Probe as teenager dies hours after being discharged from hospital


By Kirsty Topping

Linzi McGowan died hours after being discharged from ERI following a methadone overdose

AN investigation is underway after a teenage girl died just hours after being discharged from hospital following a methadone overdose.

NHS Lothian is now investigating the care of 19-year-old Linzi McGowan after she suffered a heart attack at the house of a friend following treatment at Edinburgh Royal Infirmary.

A senior consultant at the hospital has admitted that

“normal policy’ would be to admit patients who had overdosed for observation rather than release them home.

Linzi’s family is now considering legal action but health bosses insist their actions are unlikely to have contributed to her death.

Linzi, a former heroin addict, quit her drug habit in 2009 by going

“cold turkey’ as had been drug free for more than a year when she took methadone on September 25 last year.

Following equiries by Linzi’s own GP, Dr Janet Skinner, the emergency medicine consultant at ERI, wrote to concede that there has been

“some concerning aspects’ of Linzi’s care.

She said that the locum doctor who had cared for Linzi failed to administer repeat doses of an effective anti-opiate drug, something which she claimed should

“always’ be done when the patient may be discharged.

She also apologized for discharging Linzi.

In the letter, Dr Skinner said:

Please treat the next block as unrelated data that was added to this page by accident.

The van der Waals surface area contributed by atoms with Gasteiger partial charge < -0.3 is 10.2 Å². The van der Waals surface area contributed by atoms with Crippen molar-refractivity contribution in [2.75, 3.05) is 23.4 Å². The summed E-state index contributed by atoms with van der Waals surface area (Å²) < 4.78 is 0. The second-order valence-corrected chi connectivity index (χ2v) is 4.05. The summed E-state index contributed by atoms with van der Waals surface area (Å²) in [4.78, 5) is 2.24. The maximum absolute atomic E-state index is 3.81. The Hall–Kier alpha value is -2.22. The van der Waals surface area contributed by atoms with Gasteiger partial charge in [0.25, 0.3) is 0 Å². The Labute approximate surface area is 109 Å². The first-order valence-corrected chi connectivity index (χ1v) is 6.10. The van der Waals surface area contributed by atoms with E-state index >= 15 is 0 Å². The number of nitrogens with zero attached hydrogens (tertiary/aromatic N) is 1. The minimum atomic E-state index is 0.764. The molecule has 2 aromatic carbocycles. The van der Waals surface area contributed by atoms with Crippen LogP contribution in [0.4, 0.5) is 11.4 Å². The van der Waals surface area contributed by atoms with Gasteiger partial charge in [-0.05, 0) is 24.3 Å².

“It is normally our policy to admit patients who have ingested methadone for several hours’ observation’I can find no evidence that these aspects were considered or that a senior opinion was sought.

“She should at least have been offered admission, and I will speak to the locum doctor responsible for her care. “

Linzi’s father, Eric McGowan, said the family was considering suing the hospital for what he felt was


He said:

“Serious errors were made. It’s like they look at her like she was just another junkie, gave her some treatment then got her out.

“I’ve read a letter from the hospital which admits mistakes were made – if things had been done correctly maybe she could have been here today. “

Mr McGowan said a police toxicology report confirmed the presence of methadone and diazepam in Linzi’s blood.

Dr David Farquharson, medical director of NHS Lothian, urged the McGowan family to contact them to discus Linzi’s care.

He added:

“We have launched a full investigation into the care Linzi received. “


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